The Obama administration’s top counterterrorism official said Wednesday that the number of foreign fighters traveling from the U.S. and other nations to join the Islamic State extremist movement in Syria and Iraq continues to grow — with some 20,000 fighters having flooded in from more than 90 countries in recent years.
Despite months of U.S. airstrikes against the group also known as ISIS and ISIL, National Counterterrorism Director Nicholas Rasmussen told a House hearing that it is “clear that the number of those seeking to go to Iraq and Syria is going up.”
“We assess that at least 3,400 of these fighters are from Western countries, and that number includes also over 150 U.S. persons who’ve either traveled to the conflict zone or attempted to do so,” Mr. Rasmussen said. “They come from various backgrounds, which highlights the need for comprehensive messaging strategies and early engagement with a variety of communities in order to dissuade vulnerable individuals from trying to travel to conflict zones.”
He made the remarks during a House Homeland Security Committee hearing.
Committee Chairman Michael T. McCaul, Texas Republican, said the Islamic State “now controls territory the size of Belgium, governs millions of people, draws on billions of dollars in revenue and commands tens of thousands of foot soldiers.”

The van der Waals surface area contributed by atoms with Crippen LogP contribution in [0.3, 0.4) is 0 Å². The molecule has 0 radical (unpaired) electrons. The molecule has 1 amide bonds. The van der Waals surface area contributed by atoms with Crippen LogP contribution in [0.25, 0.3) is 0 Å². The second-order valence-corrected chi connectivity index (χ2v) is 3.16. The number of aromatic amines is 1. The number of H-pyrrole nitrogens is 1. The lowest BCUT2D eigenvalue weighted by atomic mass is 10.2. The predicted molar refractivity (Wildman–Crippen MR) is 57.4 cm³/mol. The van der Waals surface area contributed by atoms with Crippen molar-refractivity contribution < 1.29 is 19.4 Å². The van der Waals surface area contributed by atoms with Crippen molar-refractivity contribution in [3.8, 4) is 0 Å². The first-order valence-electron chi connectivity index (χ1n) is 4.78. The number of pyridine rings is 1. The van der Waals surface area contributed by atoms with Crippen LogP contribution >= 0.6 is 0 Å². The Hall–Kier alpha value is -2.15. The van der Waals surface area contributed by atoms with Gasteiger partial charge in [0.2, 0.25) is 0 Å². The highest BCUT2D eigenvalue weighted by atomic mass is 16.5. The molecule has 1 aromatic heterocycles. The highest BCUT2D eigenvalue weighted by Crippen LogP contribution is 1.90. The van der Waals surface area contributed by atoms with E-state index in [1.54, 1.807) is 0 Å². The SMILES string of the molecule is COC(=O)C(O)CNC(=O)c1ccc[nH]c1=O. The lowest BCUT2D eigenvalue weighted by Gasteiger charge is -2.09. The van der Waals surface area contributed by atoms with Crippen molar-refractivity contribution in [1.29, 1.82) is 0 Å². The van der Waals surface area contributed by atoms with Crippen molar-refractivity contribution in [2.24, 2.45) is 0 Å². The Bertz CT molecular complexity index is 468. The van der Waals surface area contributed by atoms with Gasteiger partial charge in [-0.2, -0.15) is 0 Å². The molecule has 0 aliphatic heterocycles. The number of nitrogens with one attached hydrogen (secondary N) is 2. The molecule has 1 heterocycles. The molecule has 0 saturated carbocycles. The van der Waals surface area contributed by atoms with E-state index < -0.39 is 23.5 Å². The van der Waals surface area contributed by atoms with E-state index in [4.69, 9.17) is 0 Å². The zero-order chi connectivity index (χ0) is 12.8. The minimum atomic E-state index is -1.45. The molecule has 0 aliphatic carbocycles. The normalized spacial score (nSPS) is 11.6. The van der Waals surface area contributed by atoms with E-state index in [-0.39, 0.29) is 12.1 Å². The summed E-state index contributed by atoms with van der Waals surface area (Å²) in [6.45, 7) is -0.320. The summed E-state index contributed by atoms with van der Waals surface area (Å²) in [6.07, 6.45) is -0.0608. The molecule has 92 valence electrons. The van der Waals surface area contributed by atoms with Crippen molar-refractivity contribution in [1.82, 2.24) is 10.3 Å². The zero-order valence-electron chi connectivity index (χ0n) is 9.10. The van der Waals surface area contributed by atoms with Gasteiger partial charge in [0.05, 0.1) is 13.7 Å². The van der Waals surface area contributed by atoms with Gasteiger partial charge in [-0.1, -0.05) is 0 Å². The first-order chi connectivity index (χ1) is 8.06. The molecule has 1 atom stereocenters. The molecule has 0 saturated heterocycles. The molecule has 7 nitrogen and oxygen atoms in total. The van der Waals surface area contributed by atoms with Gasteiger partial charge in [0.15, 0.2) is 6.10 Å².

“This evolving Islamic terrorist landscape has given rise to the dual threats of foreign fighters returning to the United States and homegrown terrorism,” Mr. McCaul said.
“Extremists do not need to travel overseas in order to become a threat to our homeland,” he said. “Through Hollywood-like propaganda videos and social media and through that means, Islamist terror groups are inciting their followers and potential recruits to wage war at home. Both ISIS, and Yemen-based al Qaeda in the Arabian Peninsula have called for Westerners, including Americans, to wage individual jihad in their home countries, and it’s working.”
“ISIS social media also gives step-by-step instructions on how to get to the fight and how to return,” Mr. McCaul said.
Mr. Rasmussen told lawmakers that over the past five weeks alone, the extremist group’s propaganda operatives have produced “more than 250 official ISIL products” on the Internet. “The group has shown the capacity to use these products to speak to a full spectrum of potential audiences,” he said.
Countering the flow of Islamic recruits is difficult, Mr. Rasmussen said, because “there is no single pipeline for foreign fighter travel into and out of Syria.”
“Violent extremists take different routes, including land, air and sea,” he said. “Most routes do involve transit through Turkey because of its geographic proximity to the Syrian border areas where most of these groups operate.”
Ahead of Wednesday’s hearing, The Associated Press reported that Mr. McCaul’s committee staff had compiled a list of 18 U.S. citizens or residents who joined or attempted to join the Islamic State, and 18 others who tried to or succeeded in joining other violent Islamic groups.
The list includes three Chicago teens and three Denver teens who were radicalized and recruited online and were arrested after attempting to travel to Syria to join Islamic State fighters. It also includes Douglas McArthur McCain, 33, a Californian who died in August while fighting with the jihadi movement near Aleppo.